Had substitute Olivier Giroud tucked away the late chance gifted to him by a wonderful piece of creative play by fellow new signing Santi Cazorla, today’s headline would be oh so different.
As it was the opening game of the season against Sunderland turned out to be an anti-climax that will have many Arsenal fans feeling that nothing much has changed. No goals, countless chances missed and the sort of dominant-in-possession-but-blunt-in-the-final-third effort that has been the hallmark of recent barren seasons. Sometimes you can bet on Arsenal to give you exactly what you don’t want.
There were plenty of positives to take out of the game though, none more significant than the tantalising performance of new boy Cazorla. The little Spaniard (I used to refer to Cesc as ‘the little Spaniard’ so perhaps ‘the littler Spaniard’ is more appropriate) gave a teasing exhibition of his skills throughout the 90 minutes, evidenced by Arsene Wenger stating after the game that “all the chances were created by him, basically”.
And basically, they all were. The chance for Giroud was his best intervention of the game, fashioned by a sharp turn of pace and reverse pass, but there were a handful of other strong moments. One strike from range early on had the Sunderland keeper scrambling while his general touch-and-move style of play was as dangerous as it was delightful. It’s early to make conclusions but it doesn’t take a genius to realise that he’s going to be a huge player for us this season.
I was surprised with the selections made by Wenger across the front three. I had expected Giroud to start in the central position with support from Podolski on the left and one of The Brain or Walcott on the right. However Podolski got the nod in the middle, flanked by The Brain and the left and Walcott on the right. I felt at the time that it sent the wrong sort of message to Sunderland, a team that we surely knew would park the bus. It will be interesting to see what sort of shape the manager goes for as the season progresses.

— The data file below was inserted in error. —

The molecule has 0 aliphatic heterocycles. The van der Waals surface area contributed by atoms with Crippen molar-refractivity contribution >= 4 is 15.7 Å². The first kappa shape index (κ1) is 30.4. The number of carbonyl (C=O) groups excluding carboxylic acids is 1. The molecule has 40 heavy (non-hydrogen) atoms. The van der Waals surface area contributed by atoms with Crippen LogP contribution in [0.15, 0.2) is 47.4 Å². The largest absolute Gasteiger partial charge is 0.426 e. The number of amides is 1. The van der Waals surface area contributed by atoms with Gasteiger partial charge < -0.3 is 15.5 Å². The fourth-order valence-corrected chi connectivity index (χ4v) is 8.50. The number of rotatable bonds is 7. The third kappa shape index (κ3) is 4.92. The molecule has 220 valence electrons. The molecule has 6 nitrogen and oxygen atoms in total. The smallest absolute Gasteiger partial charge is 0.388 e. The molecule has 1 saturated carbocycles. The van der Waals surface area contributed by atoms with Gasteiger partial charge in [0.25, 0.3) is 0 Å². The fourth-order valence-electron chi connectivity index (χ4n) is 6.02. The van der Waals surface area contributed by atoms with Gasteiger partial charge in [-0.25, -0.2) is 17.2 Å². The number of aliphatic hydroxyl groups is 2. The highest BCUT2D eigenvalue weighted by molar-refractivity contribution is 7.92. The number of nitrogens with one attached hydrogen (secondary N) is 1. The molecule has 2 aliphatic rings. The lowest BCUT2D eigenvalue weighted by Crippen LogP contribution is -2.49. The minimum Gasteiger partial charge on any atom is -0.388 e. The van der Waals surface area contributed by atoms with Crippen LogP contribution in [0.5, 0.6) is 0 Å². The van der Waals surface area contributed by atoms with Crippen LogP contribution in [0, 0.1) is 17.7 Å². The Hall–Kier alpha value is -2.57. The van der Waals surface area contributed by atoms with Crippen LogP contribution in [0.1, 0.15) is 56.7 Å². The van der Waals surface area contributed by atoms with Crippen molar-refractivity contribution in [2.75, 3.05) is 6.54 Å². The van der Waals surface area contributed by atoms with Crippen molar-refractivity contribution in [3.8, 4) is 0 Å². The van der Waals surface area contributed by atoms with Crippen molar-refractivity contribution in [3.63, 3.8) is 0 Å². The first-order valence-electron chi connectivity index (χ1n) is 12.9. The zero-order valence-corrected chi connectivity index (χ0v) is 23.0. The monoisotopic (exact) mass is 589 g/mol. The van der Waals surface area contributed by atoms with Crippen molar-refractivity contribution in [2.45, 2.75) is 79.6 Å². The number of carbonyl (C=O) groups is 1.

Even so I thought we got a fairly decent output from the front three. Podolski did what was expected — didn’t get involved in the build-up play too much, but made some nice positions in the penalty area — while The Brain had a great game on the left, constantly taking on his defenders and executing a magnificent piece of dribbling to set up Carzola with a first-half chance. Walcott started well but faded as the game went on.
Aside from a hectic opening 10 minutes our defense was on the front foot for virtually the entire match. Regardless of the quality of the opposition Sczcesny, Vermaelen and Co. will be delighted to have kept a clean sheet while further forward Arteta and Diaby had decent games in the middle of the park. Andrey Arshavin (!) looked as fit and sharp as I have ever seen him and made something of an impact after coming off the bench while Giroud, as I mentioned earlier, should have gone home as the match winner.
It is absolutely pointless to draw conclusions based on one game but there are two things I will say. The first is that we looked a darn sight more cohesive and positive than against Newcastle in last season’s opener (also a 0-0 draw, if you remember).
The second is that regardless of the quality of the performance this unfortunately has to be viewed as two points dropped.